What’s your fee? Many contractors will be familiar with this question, which marks the start of a negotiation. This article focusses on some of the typical ways in which you can put yourself in a stronger position.

1. Quoting rates too quickly

“It’s £850 per day, but of course that is negotiable.”

Much depends on the tone of voice, but this person knows they stand no chance of getting £850. An agent will respond by saying: “Pity, I’m afraid they’re only paying £450.”

In any sales situation, it’s important to seize control of the conversation rather than getting passively interviewed.

“It all depends on the work to be done. Can I just ask a bit more about that?”

If necessary, stop having a rate. It’s your business and you’re not obliged to have a single fee. Ask for more information.

2. Discounting before being asked

Why suggest that something is negotiable? At best, they know this anyway. At worst, you betray insecurity. Never offer a discount, there are better ways to be of value.

You need to move into a strong serving position in the dialogue so ask questions. What was of most interest about my CV? Who is in charge of the project? What is driving this urgency? Where is the work to be done? What is the makeup of the team?

By asking questions, you gather vital information about the value of your skills.

3. Talking through your CV

Contractors do this for several reasons. First,to get the dialogue into their comfort zone and in the mistaken belief that their value lies in their expertise, and talking through the CV will somehow raise that value.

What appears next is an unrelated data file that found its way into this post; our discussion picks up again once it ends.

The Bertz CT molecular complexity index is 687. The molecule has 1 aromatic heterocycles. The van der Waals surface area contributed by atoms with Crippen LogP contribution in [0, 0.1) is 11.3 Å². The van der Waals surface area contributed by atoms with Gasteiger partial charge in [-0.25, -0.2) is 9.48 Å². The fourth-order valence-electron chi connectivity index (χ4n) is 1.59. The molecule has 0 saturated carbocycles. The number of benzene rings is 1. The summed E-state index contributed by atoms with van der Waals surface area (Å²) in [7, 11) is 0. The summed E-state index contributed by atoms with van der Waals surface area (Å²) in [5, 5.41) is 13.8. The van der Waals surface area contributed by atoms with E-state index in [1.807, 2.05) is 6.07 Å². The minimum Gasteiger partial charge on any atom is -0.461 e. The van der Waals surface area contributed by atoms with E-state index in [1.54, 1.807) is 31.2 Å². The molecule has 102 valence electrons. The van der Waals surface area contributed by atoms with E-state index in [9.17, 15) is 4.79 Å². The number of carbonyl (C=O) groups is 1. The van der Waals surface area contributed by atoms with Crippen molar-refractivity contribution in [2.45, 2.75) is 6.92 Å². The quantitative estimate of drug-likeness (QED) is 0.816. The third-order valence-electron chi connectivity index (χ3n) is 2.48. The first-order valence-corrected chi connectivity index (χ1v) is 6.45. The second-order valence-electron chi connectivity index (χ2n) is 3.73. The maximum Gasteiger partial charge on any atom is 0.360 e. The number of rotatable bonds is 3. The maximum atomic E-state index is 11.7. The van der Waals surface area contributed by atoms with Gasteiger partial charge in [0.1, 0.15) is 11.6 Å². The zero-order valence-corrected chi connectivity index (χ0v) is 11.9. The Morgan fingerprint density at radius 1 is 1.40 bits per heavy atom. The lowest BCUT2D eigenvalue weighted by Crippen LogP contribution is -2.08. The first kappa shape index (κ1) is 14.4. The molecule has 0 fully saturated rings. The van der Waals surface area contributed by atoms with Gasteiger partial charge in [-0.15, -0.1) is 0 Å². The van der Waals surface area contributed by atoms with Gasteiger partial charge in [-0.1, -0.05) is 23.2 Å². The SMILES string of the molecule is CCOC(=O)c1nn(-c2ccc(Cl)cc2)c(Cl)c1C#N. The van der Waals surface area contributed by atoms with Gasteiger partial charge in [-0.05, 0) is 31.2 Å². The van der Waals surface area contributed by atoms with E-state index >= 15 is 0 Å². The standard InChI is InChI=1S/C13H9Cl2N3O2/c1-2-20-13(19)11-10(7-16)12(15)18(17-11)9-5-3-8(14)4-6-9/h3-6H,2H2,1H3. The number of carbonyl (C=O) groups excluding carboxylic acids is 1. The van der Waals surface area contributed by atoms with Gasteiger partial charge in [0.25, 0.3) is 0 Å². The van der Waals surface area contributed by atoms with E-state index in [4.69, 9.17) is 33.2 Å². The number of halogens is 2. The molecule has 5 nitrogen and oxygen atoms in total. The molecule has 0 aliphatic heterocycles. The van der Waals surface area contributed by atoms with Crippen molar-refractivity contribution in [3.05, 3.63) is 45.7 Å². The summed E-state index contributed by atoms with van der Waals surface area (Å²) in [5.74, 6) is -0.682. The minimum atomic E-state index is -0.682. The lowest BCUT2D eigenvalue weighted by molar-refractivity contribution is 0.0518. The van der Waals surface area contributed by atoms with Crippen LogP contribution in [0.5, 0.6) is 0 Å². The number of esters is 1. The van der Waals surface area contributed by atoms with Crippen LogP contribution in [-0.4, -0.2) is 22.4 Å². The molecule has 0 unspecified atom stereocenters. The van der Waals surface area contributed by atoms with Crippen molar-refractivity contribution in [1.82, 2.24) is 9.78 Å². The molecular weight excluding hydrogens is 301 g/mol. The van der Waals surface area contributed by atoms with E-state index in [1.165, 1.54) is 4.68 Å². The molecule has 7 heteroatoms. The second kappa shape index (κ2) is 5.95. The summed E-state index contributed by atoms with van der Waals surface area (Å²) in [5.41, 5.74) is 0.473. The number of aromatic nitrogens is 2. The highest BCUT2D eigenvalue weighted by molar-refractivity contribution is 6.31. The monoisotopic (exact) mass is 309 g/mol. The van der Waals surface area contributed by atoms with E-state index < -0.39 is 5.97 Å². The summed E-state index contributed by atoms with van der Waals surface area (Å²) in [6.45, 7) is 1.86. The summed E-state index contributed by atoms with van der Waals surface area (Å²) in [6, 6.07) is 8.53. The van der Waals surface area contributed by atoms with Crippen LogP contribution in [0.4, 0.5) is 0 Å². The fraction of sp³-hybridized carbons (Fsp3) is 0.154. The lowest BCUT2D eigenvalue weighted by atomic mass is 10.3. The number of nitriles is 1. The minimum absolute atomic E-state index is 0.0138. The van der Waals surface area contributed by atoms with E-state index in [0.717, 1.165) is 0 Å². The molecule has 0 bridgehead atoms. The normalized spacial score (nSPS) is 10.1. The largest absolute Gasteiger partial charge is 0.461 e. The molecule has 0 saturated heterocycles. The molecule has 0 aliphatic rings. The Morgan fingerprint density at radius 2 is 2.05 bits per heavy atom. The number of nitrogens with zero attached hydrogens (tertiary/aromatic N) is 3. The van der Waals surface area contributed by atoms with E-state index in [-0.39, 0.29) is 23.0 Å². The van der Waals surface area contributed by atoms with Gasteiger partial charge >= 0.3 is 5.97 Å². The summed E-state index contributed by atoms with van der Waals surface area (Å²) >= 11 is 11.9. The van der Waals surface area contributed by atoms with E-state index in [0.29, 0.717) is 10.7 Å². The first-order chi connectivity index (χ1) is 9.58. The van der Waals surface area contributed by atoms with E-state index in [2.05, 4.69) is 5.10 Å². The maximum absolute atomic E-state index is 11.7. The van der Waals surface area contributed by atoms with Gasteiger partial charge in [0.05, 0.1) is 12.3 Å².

In my workshops (details below), this is the biggest delusion that has to be smashed. Suffice to say, the value of the system you are about to rescue never lies in your technical brilliance. It lies in how their business relies on that system, the resulting impact of the problems, and the benefits that a rescue would unlock.

Therefore it is vital that you talk about them rather than about you. Remember that you are the expert, you know what happens to organisations who do not ask these vital questions about context.

4. Indicate availability

“Yes ... whenever suits you.”

On the contrary, it is better to indicate “dilemma”, “limitation” and hence choice on your part.

“Rates are important, but intellectual challenge is even more important: may I ask you a few questions first?” “I have a work-engagement that I need to fulfill before the summer.”

The latter may even be a project for your own business development: a training course, a website rewrite. They will usually assume it’s another client. What matters is that you are busy – not available. Remember, scarcity is valued, availability is not.

5. Being unprepared

Contractors know we have to deal with these enquiries, yet most don’t rehearse sufficiently.They have not decided on their “key five context questions”.

They have not learned how to deflect the rate-question until they understand the value of the role.

“What we must decide is how we are valuable rather than how valuable we are.” (from Edgar Friedenberg). And perhaps how we will deal with the enquiries that result.

Content provided by John Niland, Success121

Managing Your Rates